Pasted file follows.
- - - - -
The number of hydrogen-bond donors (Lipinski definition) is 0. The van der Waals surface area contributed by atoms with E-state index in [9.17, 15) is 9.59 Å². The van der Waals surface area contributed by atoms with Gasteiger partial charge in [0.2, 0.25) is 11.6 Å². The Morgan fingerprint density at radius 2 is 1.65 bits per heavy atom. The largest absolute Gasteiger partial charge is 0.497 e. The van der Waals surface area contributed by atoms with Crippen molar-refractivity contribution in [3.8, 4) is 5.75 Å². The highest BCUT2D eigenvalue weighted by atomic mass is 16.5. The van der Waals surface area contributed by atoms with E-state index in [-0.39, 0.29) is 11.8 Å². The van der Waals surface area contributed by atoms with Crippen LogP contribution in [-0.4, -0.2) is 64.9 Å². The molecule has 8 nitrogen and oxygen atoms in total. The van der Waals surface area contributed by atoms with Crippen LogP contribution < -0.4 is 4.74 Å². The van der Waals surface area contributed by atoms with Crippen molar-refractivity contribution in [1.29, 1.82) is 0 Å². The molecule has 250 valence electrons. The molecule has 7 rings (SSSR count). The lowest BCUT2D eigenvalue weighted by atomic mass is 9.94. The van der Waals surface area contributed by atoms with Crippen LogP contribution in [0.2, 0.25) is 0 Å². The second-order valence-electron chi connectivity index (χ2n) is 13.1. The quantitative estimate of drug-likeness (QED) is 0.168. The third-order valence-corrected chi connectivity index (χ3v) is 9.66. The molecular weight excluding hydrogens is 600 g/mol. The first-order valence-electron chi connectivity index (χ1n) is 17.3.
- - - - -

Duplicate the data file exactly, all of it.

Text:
The number of hydrogen-bond donors (Lipinski definition) is 0. The van der Waals surface area contributed by atoms with E-state index in [9.17, 15) is 9.59 Å². The van der Waals surface area contributed by atoms with Gasteiger partial charge in [0.2, 0.25) is 11.6 Å². The Morgan fingerprint density at radius 2 is 1.65 bits per heavy atom. The largest absolute Gasteiger partial charge is 0.497 e. The van der Waals surface area contributed by atoms with Crippen molar-refractivity contribution in [3.8, 4) is 5.75 Å². The highest BCUT2D eigenvalue weighted by atomic mass is 16.5. The van der Waals surface area contributed by atoms with E-state index in [-0.39, 0.29) is 11.8 Å². The van der Waals surface area contributed by atoms with Crippen LogP contribution in [-0.4, -0.2) is 64.9 Å². The molecule has 8 nitrogen and oxygen atoms in total. The van der Waals surface area contributed by atoms with Crippen LogP contribution < -0.4 is 4.74 Å². The van der Waals surface area contributed by atoms with Crippen molar-refractivity contribution in [1.29, 1.82) is 0 Å². The molecule has 250 valence electrons. The molecule has 7 rings (SSSR count). The lowest BCUT2D eigenvalue weighted by atomic mass is 9.94. The van der Waals surface area contributed by atoms with Crippen LogP contribution in [0.2, 0.25) is 0 Å². The second-order valence-electron chi connectivity index (χ2n) is 13.1. The quantitative estimate of drug-likeness (QED) is 0.168. The third-order valence-corrected chi connectivity index (χ3v) is 9.66. The molecular weight excluding hydrogens is 600 g/mol. The first-order valence-electron chi connectivity index (χ1n) is 17.3.